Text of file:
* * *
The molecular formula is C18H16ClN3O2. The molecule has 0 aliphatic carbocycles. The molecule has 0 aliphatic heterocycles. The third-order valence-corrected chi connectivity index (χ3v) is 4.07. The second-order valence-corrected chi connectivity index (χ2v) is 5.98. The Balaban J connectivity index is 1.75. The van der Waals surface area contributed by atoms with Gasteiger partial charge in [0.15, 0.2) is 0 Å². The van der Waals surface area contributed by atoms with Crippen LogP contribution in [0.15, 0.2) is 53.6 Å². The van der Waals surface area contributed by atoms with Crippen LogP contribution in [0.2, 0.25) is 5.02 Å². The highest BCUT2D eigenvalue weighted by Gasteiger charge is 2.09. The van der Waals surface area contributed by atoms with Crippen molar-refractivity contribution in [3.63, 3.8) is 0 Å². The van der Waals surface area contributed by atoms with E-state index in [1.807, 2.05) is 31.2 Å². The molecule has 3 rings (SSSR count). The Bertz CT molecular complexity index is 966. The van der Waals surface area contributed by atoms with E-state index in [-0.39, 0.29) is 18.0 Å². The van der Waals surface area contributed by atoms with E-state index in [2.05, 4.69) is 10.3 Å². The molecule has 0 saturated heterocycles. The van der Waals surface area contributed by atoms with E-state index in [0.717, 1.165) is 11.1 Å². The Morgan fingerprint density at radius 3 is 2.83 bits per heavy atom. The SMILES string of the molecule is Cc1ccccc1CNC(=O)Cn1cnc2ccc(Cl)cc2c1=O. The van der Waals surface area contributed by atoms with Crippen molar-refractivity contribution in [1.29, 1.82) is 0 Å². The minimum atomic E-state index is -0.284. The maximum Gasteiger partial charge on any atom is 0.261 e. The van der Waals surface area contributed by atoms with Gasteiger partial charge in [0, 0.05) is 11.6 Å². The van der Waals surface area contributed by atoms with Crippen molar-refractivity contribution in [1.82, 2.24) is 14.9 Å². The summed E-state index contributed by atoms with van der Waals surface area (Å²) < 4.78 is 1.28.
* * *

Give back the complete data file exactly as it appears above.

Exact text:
The molecular formula is C18H16ClN3O2. The molecule has 0 aliphatic carbocycles. The molecule has 0 aliphatic heterocycles. The third-order valence-corrected chi connectivity index (χ3v) is 4.07. The second-order valence-corrected chi connectivity index (χ2v) is 5.98. The Balaban J connectivity index is 1.75. The van der Waals surface area contributed by atoms with Gasteiger partial charge in [0.15, 0.2) is 0 Å². The van der Waals surface area contributed by atoms with Crippen LogP contribution in [0.15, 0.2) is 53.6 Å². The van der Waals surface area contributed by atoms with Crippen LogP contribution in [0.2, 0.25) is 5.02 Å². The highest BCUT2D eigenvalue weighted by Gasteiger charge is 2.09. The van der Waals surface area contributed by atoms with Crippen molar-refractivity contribution in [3.63, 3.8) is 0 Å². The van der Waals surface area contributed by atoms with E-state index in [1.807, 2.05) is 31.2 Å². The molecule has 3 rings (SSSR count). The Bertz CT molecular complexity index is 966. The van der Waals surface area contributed by atoms with E-state index in [-0.39, 0.29) is 18.0 Å². The van der Waals surface area contributed by atoms with E-state index in [2.05, 4.69) is 10.3 Å². The molecule has 0 saturated heterocycles. The van der Waals surface area contributed by atoms with E-state index in [0.717, 1.165) is 11.1 Å². The Morgan fingerprint density at radius 3 is 2.83 bits per heavy atom. The SMILES string of the molecule is Cc1ccccc1CNC(=O)Cn1cnc2ccc(Cl)cc2c1=O. The van der Waals surface area contributed by atoms with Crippen molar-refractivity contribution in [1.29, 1.82) is 0 Å². The minimum atomic E-state index is -0.284. The maximum Gasteiger partial charge on any atom is 0.261 e. The van der Waals surface area contributed by atoms with Gasteiger partial charge in [0, 0.05) is 11.6 Å². The van der Waals surface area contributed by atoms with Crippen molar-refractivity contribution in [1.82, 2.24) is 14.9 Å². The summed E-state index contributed by atoms with van der Waals surface area (Å²) < 4.78 is 1.28.